Thank you, Marlene! I so agree. When you get things down on virtual paper, the pieces start to make more sense.

  14. Kudos Kristine. Like you, I believe sharing our vulnerability with others is a gift, except for those as you mentioned who simply want the attention for their sad story. When we share from the heart, we open doors of connection and healing. Thank you.

    1. candidkay says:

      Thanks, Brad. And isn’t it amazing that we feel the difference from the get-go? When someone starts to share a story, you can feel the energy that they are using to share it. It’s either generous or it’s all about them.

  15. mydangblog says:

    People don’t know that things are normal and ok unless they hear that other people are experiencing it too. It’s good role modeling, and means a lot to people when we share, so thanks for sharing this!

    1. candidkay says:

      Thank you 😊. I see parents do this all the time with other parents. I think there is a way to respect your families privacy and yet let others know that they are not alone. You share with all of us and you do it in a funny way, which makes it even better :-).

  16. I was told to suck it up when tragedy struck. I pretty much stick to that advice. I have to admit I admire those who let it all fly. Seems a lot better than spending tons on therapy. Excellent post, Kristine.

    1. candidkay says:

      Thank you, John. And I guess I’m sorry that the response when tragedy struck wasn’t more sensitive. It takes so much energy to suck it up and button it up 24/7.

  17. Masha says:

    OMG I love this. I was brought up to never tell anyone anything about me or my family, it’s taken me years to be able to open up and share myself like this.
    The thing is that, I believe that every time you open yourself up and share a vulnerable thing, you’re opening the door for all those others who can’t, who don’t know how to, you’re opening the door showing them the way and giving them the permission they need to their freedom. Love this xoxo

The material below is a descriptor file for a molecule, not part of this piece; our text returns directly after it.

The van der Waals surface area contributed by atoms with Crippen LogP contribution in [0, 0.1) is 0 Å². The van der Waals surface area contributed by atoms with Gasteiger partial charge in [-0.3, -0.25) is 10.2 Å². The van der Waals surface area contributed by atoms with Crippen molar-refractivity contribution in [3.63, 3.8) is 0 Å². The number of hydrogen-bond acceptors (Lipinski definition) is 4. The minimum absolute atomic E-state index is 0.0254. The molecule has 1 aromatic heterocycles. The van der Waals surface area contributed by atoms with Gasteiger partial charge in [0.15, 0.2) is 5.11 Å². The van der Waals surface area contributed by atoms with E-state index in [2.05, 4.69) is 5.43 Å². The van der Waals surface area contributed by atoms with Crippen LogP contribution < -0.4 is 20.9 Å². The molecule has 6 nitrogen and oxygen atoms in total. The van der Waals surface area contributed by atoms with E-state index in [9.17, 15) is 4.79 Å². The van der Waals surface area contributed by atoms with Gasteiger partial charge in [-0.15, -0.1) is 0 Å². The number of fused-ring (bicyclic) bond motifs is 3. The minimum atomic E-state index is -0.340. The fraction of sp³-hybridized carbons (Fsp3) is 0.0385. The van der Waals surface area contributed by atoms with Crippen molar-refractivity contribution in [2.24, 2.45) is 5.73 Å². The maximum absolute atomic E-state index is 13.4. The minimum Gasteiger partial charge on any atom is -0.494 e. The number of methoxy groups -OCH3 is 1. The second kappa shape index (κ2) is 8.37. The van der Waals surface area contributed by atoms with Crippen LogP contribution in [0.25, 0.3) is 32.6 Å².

1. candidkay says:

      Thank you, Masha😊. I believe that too. In Dale’s comment, She mentions Brené Brown. I am a huge fan of her. She talks so much about how vulnerability is actually strength. Our culture just needs to catch up in its knowing. XO

  18. Dale says:

    Beautifully said. Brené Brown talks about vulnerability all the time. How important it is. How allowing ourselves to be vulnerable also opens us up to so much more. Sharing our stories (without whining and whinging, please) is good for us as well as can be beneficial to others. We can still put up the boundaries we need to not get sucked into each one’s vortex – that is something I no longer do. I call those people energy vampires.
    I am watching this sick show called Mr. Mercedes (this ain’t no rich man’s love story, folks…) and I just now finished watching a scene where a woman is giving the eulogy for her mother. And she said, my mother once told me:
    “It’s all a beautiful accident, Janey, who we meet, who we love, who we’re loved by. And this life, it’s our dream and it’s God’s dream, too. And then, we wake up.”
    And to this I add, it’s also a beautiful accident who we influence, who we help, who helps us, if we are just open enough to allow it all…

    1. candidkay says:

      Talk about beautifully said! I love this response. And yes, you have to be careful not to get hijacked by those energy vampires. They can take up the whole damn path and leave no room for anybody else, crowding you right off the edge. I’m going to have to check out Mr. Mercedes now. I am intrigued.

      1. Dale says:

        Thank you! I’ve been hijacked way too many times. I now keep a certain distance.
        Warning. It’s violent! (On Prime for me but you might have to watch it on something else.)